6. Dan Brown, singer-songwriter.
Dan Brown started a huge sensation and a lot of debate within the Catholic community and among pop culture fans when he published his novel The Da Vinci Code. But besides the controversy, Brown’s work of fiction can at least be credited with getting a lot of adults interested in reading again. The creator of Langdon was a puzzle and anagram freak as a kid and studied writing at Amherst College. But as the son of an organist mother, Brown also had an interest and talent for music: after graduation, he moved to Hollywood as a singer-songwriter and pianist and even joined the National Academy of Songwriters. He released two CDs in the early 90s, including one entitled Angels & Demons, moved back home to teach middle school Spanish, and soon began writing thrillers.
7. Fidel Castro, the frustrated Ballplayer.
Persistent rumors would have you believe that old Fidel was a talented baseball player who once tried out for a major-league team in America … which is completely untrue. The fact is, Castro did play a little ball back in school: he seems to have been the losing pitcher in a 1946 intramural game between the University of Havana’s business and law schools. But the point there is that he was in law school not so much to win ball games as to study law. Castro graduated and practiced in Havana between 1950 and 1952, when he failed miserably in his first attempted coup d’état. After a brief stint in prison and a few years exiled in Mexico and the United States, Castro and his family finally took control of Cuba in 1959.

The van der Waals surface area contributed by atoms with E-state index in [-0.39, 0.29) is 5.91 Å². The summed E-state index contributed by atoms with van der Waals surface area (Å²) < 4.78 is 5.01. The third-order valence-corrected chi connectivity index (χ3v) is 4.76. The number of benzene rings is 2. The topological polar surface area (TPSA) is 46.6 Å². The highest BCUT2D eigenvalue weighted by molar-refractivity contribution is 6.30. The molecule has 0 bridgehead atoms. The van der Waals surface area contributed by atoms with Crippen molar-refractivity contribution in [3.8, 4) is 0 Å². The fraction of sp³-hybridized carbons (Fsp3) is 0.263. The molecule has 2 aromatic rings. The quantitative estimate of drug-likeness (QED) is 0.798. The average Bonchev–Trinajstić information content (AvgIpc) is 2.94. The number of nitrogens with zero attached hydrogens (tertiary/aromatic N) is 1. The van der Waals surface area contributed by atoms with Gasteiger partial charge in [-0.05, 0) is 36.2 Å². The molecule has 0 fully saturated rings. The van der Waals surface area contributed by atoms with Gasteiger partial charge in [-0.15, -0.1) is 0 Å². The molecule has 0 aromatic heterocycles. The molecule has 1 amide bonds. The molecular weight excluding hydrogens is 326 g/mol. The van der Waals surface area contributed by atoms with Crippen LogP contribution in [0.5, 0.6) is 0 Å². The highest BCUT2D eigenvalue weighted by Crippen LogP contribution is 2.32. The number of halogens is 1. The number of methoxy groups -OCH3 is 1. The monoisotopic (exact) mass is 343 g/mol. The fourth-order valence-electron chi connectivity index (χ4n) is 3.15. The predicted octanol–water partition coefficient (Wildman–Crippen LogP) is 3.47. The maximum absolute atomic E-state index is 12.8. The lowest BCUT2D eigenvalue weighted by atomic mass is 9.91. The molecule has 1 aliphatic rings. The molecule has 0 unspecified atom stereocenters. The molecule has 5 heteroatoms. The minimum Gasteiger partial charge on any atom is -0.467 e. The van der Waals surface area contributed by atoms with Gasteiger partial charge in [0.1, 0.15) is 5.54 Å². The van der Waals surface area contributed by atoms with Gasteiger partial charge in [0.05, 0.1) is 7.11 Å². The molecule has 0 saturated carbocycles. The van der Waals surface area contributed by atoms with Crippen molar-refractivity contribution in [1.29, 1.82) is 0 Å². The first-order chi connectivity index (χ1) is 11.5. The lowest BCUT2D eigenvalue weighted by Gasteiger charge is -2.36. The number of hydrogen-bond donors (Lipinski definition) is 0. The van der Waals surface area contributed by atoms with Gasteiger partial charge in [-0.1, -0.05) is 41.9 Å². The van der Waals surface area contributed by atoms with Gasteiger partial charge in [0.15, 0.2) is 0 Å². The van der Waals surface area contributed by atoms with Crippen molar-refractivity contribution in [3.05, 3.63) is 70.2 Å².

8. Papa Doc, the Doctor.
François Duvalier (Papa Doc) was, in fact, a doctor. The President of Haiti from 1957 until his death in 1971. Papa Doc completed a degree in medicine from the University of Haiti in 1934. He served as staff physician at several local hospitals. He spent a year at the University of Michigan studying public health. In 1943, he became active in a U.S.-sponsored campaign to control the spread of contagious tropical diseases, helping the poor to fight typhus, yaws, malaria and other tropical diseases that ravaged Haiti for years. His patients affectionately called him “Papa Doc”, a moniker that he used throughout his life.
9. Pol Pot, the School Teacher.
Before he became a world-famous war criminal, Pol Pot was named Saloth Sar. As a young man, Sar studied carpentry and radio engineering, but proved a poor student so he became – what else? – a teacher. (And you thought your classrooms were scary.) From 1954 to 1963, Sar taught at a private school in Phnom Penh before being forced out because of ties to communism. Ever fond of alliteration, Saloth Sar became Pol Pot and devoted himself full-time to Cambodia’s Communist Party, eventually becoming the party’s leader, and by 1975, his Khmer Rouge guerrilla army had overthrown the same government that once fired him. In his four years of rule, Pot killed more than a million Cambodians. When the Vietnamese came to the rescue and invaded Cambodia in 1979, Pot retreated to the jungle, though he continued to orchestrate guerilla attacks until his arrest in 1997.
10. Benito Mussolini, the Writer.
Before becoming the world’s first fascist dictator, Mussolini worked for a socialist paper, Il Popolo d’Italia, for which he wrote a serial later published as a novel. The Cardinal’s Mistress tells the tragic story of, you guessed it, a 17th-century cardinal and his mistress. And boy is it bad. It’s the sort of book where “terrible groan burst forth from” characters’ breasts, and characters ask one another to “cast a ray of your light into my darkened soul.”